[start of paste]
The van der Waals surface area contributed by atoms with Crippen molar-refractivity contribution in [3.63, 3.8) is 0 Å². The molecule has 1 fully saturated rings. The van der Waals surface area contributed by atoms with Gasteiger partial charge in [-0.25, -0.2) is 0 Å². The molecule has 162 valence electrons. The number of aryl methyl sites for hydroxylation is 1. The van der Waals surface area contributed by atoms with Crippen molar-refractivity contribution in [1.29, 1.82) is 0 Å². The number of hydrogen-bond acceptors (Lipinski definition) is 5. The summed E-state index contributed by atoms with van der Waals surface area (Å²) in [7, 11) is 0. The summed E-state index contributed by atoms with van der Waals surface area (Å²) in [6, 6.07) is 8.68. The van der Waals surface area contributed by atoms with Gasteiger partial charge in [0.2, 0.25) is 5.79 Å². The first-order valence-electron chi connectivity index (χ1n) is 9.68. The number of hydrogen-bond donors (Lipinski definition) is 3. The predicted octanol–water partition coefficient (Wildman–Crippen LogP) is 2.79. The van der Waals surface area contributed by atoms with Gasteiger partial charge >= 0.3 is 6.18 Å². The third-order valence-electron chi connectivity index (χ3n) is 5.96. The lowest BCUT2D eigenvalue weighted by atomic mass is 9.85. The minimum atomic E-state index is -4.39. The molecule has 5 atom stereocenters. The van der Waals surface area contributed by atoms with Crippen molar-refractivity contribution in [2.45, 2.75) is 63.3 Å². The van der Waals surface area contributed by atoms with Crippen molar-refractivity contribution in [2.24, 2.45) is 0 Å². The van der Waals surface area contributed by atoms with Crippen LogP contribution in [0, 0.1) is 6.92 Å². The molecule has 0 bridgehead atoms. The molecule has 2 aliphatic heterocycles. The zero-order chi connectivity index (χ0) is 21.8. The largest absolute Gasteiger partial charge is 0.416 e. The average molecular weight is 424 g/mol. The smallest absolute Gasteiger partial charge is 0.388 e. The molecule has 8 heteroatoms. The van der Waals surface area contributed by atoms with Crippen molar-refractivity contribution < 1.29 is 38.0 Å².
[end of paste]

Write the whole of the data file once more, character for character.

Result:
The van der Waals surface area contributed by atoms with Crippen molar-refractivity contribution in [3.63, 3.8) is 0 Å². The molecule has 1 fully saturated rings. The van der Waals surface area contributed by atoms with Gasteiger partial charge in [-0.25, -0.2) is 0 Å². The molecule has 162 valence electrons. The number of aryl methyl sites for hydroxylation is 1. The van der Waals surface area contributed by atoms with Crippen molar-refractivity contribution in [1.29, 1.82) is 0 Å². The number of hydrogen-bond acceptors (Lipinski definition) is 5. The summed E-state index contributed by atoms with van der Waals surface area (Å²) in [7, 11) is 0. The summed E-state index contributed by atoms with van der Waals surface area (Å²) in [6, 6.07) is 8.68. The van der Waals surface area contributed by atoms with Gasteiger partial charge in [0.2, 0.25) is 5.79 Å². The first-order valence-electron chi connectivity index (χ1n) is 9.68. The number of hydrogen-bond donors (Lipinski definition) is 3. The predicted octanol–water partition coefficient (Wildman–Crippen LogP) is 2.79. The van der Waals surface area contributed by atoms with Gasteiger partial charge >= 0.3 is 6.18 Å². The third-order valence-electron chi connectivity index (χ3n) is 5.96. The lowest BCUT2D eigenvalue weighted by atomic mass is 9.85. The minimum atomic E-state index is -4.39. The molecule has 5 atom stereocenters. The van der Waals surface area contributed by atoms with Crippen molar-refractivity contribution in [2.45, 2.75) is 63.3 Å². The van der Waals surface area contributed by atoms with Crippen molar-refractivity contribution in [2.24, 2.45) is 0 Å². The van der Waals surface area contributed by atoms with Crippen LogP contribution in [0, 0.1) is 6.92 Å². The molecule has 0 bridgehead atoms. The molecule has 2 aliphatic heterocycles. The zero-order chi connectivity index (χ0) is 21.8. The largest absolute Gasteiger partial charge is 0.416 e. The average molecular weight is 424 g/mol. The smallest absolute Gasteiger partial charge is 0.388 e. The molecule has 8 heteroatoms. The van der Waals surface area contributed by atoms with Crippen molar-refractivity contribution < 1.29 is 38.0 Å².